Pet industry experts point to the rising number of “baby boomer” vets ready to retire as positive growth opportunities for both companies.  
Despite the current naysayers, it is hard to deny the obvious potential advantage Greencross has over National Veterinary Care with its retail operations.  The company’s strategy of integrating vet clinics and pet accessory sales has yet to bear fruit, but the 2017 Half Rear Results suggest a brighter future, with double digit increases in both revenue and profit.  Greencross offers customers online and mobile purchasing applications to augment its retail stores.  The company is planning to expand its retail outlets from the current 221 to 350.  Of greater interest to investors should be the move toward placing vet clinics inside the retail stores, potentially expanding revenue.  Right now, Greencross has only 25 in-store clinics with expansion plans to reach 120.  
The retail outlets do much more than sell pet food.  Professional and do-it-yourself grooming, pet training, boarding, and pet insurance are all options available at a Greencross center – Petbarn and City Farmers in Australia and Animates in New Zealand. The core veterinary services business includes 124 general practice vet clinics along with 30 emergency hospitals and specialist centres.  
National Veterinary Care Limited (NVL) may be attracting more investors due to its simpler, lower cost, business model when compared to Greencross.  According to the experts, there are more than enough independent vet clinics around Australia to allow both National and Greencross to grow.  National’s approach to its potential acquisitions is to offer to assume the business operations of the clinic; cost advantages for equipment and other purchases through a centralised Procurement Group; and a Centre for Excellence offering technical training for veterinary professionals.  Clinics wishing to remain independent can contract with the company for business coaching and supplier purchasing negotiations.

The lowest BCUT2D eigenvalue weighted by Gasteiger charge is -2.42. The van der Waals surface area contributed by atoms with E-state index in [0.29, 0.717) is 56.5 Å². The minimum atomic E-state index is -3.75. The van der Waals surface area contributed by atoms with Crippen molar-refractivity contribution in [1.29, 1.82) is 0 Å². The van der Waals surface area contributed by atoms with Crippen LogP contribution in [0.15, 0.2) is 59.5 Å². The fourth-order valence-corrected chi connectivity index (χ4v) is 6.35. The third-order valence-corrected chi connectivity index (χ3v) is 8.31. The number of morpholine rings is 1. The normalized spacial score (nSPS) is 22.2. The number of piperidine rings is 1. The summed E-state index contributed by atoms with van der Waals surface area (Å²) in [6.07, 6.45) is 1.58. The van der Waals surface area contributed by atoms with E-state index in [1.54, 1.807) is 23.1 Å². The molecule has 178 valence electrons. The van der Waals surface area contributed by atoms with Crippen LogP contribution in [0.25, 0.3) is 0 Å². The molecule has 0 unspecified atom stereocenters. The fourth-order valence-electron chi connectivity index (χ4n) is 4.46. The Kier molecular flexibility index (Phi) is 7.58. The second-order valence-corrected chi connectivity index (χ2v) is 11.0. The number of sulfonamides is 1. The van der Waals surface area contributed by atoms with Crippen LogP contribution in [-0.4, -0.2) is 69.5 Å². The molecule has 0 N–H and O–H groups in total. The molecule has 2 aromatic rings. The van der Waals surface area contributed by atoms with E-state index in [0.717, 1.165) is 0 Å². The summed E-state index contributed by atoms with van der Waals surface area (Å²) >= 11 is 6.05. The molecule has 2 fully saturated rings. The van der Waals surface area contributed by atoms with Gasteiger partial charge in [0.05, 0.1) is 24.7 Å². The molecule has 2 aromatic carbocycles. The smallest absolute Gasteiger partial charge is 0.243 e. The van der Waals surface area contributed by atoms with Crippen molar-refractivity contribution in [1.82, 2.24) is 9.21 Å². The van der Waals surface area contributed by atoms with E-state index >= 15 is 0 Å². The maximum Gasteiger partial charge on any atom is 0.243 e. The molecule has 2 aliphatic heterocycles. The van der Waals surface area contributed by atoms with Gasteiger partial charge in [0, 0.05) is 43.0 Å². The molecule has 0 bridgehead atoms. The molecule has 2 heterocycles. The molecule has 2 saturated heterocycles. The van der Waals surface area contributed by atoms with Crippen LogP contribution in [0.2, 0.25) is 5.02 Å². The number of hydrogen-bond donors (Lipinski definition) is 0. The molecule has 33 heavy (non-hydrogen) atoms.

NVL plans to grow its business not only through clinic acquisition, but also through organic improvement in existing clinics through Centre for Excellence offerings, and contracting more independent clinics in the Management Services and Procurement Group.  National also markets Pet Wellness Plans, which client clinics can offer customers.
In mid-June, the company went into a trading halt pending an announcement.  Investors liked what they heard when the news came out – new clinic acquisitions – and the stock price went up about 8%.  Here is the chart.

A few days after the acquisition news was released the company announced a capital raise to fund future acquisitions and the stock price kept going up.  The company currently has 45 clinics in Australia and 9 in New Zealand.
The livestock agricultural sector is subject to a range of risks, many of which are beyond the control of individual companies operating in the sector.  Weather and market pricing can wreak havoc on the most well-managed business.  In sharp contrast, consumers care for their pets, rain or shine, and product pricing is relatively stable.